--pathto put together a custom solution. But, please consider filing an issue so we can package your functionality with a tidy option like
5.5. Libfabric usage and quirks¶
The implementation of libfabric provider injection and replacement is experimental and has a couple quirks.
Containers must have the following software installed:
libfabric (https://ofiwg.github.io/libfabric/). See
Corresponding open source MPI implementation configured and built against the container libfabric, e.g., - MPICH, or - OpenMPI. See
At run time, a libfabric provider can be specified with the variable
FI_PROVIDER. The path to search for shared providers can be specified with
FI_PROVIDER_PATH. These variables can be inherited from the host or explicitly set with the container’s environment file
To avoid issues and reduce complexity, the inferred injection destination for libfabric providers and replacement will always at the path in the image where
The Cray GNI loadable provider,
libgnix-fi.so, will link to compiler(s) in the programming environment by default. For example, if it is built under the
PrgEnv-intelprogramming environment, it will have links to files at paths
ch-runwill not bind automatically.
Managing all possible bind mount paths is untenable. Thus, this experimental implementation injects libraries linked to a
libgnix-fi.sobuilt with the minimal modules necessary to compile, i.e.:
A Cray GNI provider linked against more complicated PE’s will still work, assuming 1) the user explicitly bind-mounts missing libraries listed from its
lddoutput, and 2) all such libraries do not conflict with container functionality, e.g.,
At the time of this writing, a Cray Slingshot optimized provider is not available; however, recent libfabric source acitivity indicates there may be at some point, see: https://github.com/ofiwg/libfabric/pull/7839We.
For now, on Cray systems with Slingshot, CXI, we need overwrite the container’s
libfabric.sowith the hosts using
--path. See examples for details.
Tested only for C programs compiled with GCC. Additional bind mount or kludging may be needed for untested use cases. If you’d like to use another compiler or programming environment, please get in touch so we can implement the necessary support.
Please file a bug if we missed anything above or if you know how to make the code better.
Symbolic links are dereferenced, i.e., the files pointed to are injected, not the links themselves.
As a corollary, do not include symlinks to shared libraries. These will be
There are two alternate approaches for nVidia GPU libraries:
ch-runand call the library functions directly. However, this would mean that Charliecloud would either (a) need to be compiled differently on machines with and without nVidia GPUs or (b) have
libnvidia-containersavailable even on machines without nVidia GPUs. Neither of these is consistent with Charliecloud’s philosophies of simplicity and minimal dependencies.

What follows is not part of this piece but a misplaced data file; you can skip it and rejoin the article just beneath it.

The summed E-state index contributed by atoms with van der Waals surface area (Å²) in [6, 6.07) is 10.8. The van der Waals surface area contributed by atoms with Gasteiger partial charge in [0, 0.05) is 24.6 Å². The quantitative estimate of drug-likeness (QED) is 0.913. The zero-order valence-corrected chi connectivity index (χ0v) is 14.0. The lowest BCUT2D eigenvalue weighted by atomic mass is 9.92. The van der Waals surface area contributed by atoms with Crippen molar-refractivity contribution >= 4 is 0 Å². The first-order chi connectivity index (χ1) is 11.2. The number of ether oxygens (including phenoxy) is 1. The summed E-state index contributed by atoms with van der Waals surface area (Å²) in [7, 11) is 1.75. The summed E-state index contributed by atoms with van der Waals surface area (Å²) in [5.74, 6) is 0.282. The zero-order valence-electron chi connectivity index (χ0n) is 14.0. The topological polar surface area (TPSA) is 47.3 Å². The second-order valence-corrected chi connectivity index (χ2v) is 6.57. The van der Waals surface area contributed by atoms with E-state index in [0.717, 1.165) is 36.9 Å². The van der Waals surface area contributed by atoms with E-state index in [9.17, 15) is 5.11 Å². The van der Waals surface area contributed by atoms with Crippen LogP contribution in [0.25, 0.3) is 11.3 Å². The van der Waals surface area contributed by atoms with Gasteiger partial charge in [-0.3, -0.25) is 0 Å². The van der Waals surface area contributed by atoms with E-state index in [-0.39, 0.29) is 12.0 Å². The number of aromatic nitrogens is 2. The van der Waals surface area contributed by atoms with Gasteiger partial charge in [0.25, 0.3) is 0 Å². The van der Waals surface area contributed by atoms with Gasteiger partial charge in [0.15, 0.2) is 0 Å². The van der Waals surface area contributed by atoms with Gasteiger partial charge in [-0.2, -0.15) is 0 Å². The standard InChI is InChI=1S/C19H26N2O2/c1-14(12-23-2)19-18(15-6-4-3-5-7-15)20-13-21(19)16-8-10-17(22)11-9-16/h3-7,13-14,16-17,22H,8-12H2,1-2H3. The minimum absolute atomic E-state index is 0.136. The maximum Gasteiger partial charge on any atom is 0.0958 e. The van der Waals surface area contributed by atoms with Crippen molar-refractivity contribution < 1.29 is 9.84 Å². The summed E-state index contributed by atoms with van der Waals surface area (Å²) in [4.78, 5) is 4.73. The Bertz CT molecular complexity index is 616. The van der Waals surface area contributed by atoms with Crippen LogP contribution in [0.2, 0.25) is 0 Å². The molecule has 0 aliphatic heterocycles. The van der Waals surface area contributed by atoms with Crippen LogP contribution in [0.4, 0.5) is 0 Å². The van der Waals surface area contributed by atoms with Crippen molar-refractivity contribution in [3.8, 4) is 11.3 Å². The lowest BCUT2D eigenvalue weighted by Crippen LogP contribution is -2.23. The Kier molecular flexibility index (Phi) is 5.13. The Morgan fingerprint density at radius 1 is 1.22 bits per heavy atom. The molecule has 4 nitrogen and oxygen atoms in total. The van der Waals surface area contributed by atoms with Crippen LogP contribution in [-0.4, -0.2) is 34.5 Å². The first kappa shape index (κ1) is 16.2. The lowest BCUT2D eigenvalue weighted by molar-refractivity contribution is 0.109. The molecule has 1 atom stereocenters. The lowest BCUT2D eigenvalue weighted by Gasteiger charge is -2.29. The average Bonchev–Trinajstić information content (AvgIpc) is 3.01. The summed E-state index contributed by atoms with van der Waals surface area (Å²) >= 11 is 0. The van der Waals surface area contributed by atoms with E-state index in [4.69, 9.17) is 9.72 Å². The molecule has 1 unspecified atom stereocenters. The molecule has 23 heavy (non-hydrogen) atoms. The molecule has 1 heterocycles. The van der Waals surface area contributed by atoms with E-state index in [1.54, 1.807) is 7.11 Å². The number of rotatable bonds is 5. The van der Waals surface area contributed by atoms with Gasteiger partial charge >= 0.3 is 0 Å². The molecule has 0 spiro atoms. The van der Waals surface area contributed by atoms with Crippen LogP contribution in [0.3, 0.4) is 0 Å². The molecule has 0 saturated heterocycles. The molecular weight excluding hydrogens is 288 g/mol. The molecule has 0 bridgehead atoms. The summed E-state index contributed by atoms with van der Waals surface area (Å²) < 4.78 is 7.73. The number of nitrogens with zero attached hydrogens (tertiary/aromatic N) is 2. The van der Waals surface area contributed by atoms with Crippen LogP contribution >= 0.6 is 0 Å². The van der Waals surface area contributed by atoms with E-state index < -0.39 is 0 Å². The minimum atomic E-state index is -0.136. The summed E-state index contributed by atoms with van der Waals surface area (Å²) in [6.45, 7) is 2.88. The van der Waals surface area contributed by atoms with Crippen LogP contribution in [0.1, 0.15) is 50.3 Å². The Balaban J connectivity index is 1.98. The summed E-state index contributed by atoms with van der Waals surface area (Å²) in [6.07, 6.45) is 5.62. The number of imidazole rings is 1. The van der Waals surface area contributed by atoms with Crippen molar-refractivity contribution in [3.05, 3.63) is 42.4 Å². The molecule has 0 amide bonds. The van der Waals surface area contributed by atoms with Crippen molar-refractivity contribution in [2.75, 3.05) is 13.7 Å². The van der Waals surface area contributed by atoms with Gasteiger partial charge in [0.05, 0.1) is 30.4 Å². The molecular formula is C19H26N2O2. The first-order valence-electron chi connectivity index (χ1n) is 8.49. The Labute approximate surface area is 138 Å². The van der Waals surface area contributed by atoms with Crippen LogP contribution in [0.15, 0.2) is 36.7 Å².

nvidia-container-cli configureto do the injecting. This would require that containers have a half-started state, where the namespaces are active and everything is mounted but
pivot_root(2)has not been performed. This is not feasible because Charliecloud has no notion of a half-started container.
Further, while these alternate approaches would simplify or eliminate this script for nVidia GPUs, they would not solve the problem for other situations.
File paths may not contain colons or newlines.
ldconfig tends to print
stat errors; these are typically
non-fatal and occur when trying to probe common library paths. See issue #732.
Cray Slingshot CXI injection.
Replace image libabfric, i.e.,
libfabric.so, with Cray host’s
libfabric at host path
$ ch-fromhost -v --path /opt/cray-libfabric/lib64/libfabric.so /tmp/ompi [ debug ] queueing files [ debug ] cray libfabric: /opt/cray-libfabric/lib64/libfabric.so [ debug ] searching image for inferred libfabric destiation [ debug ] found /tmp/ompi/usr/local/lib/libfabric.so [ debug ] adding cray libfabric libraries [ debug ] skipping /lib64/libcom_err.so.2 [...] [ debug ] queueing files [ debug ] shared library: /usr/lib64/libcxi.so.1 [ debug ] queueing files [ debug ] shared library: /usr/lib64/libcxi.so.1.2.1 [ debug ] queueing files [ debug ] shared library: /usr/lib64/libjson-c.so.3 [ debug ] queueing files [ debug ] shared library: /usr/lib64/libjson-c.so.3.0.1 [...] [ debug ] queueing files [ debug ] shared library: /usr/lib64/libssh.so.4 [ debug ] queueing files [ debug ] shared library: /usr/lib64/libssh.so.4.7.4 [...] [ debug ] inferred shared library destination: /tmp/ompi//usr/local/lib [ debug ] injecting into image: /tmp/ompi/ [ debug ] mkdir -p /tmp/ompi//var/lib/hugetlbfs [ debug ] mkdir -p /tmp/ompi//var/spool/slurmd [ debug ] echo '/usr/lib64' >> /tmp/ompi//etc/ld.so.conf.d/ch-ofi.conf [ debug ] /opt/cray-libfabric/lib64/libfabric.so -> /usr/local/lib (inferred) [ debug ] /usr/lib64/libcxi.so.1 -> /usr/local/lib (inferred) [ debug ] /usr/lib64/libcxi.so.1.2.1 -> /usr/local/lib (inferred) [ debug ] /usr/lib64/libjson-c.so.3 -> /usr/local/lib (inferred) [ debug ] /usr/lib64/libjson-c.so.3.0.1 -> /usr/local/lib (inferred) [ debug ] /usr/lib64/libssh.so.4 -> /usr/local/lib (inferred) [ debug ] /usr/lib64/libssh.so.4.7.4 -> /usr/local/lib (inferred) [ debug ] running ldconfig [ debug ] ch-run -w /tmp/ompi/ -- /sbin/ldconfig [ debug ] validating ldconfig cache done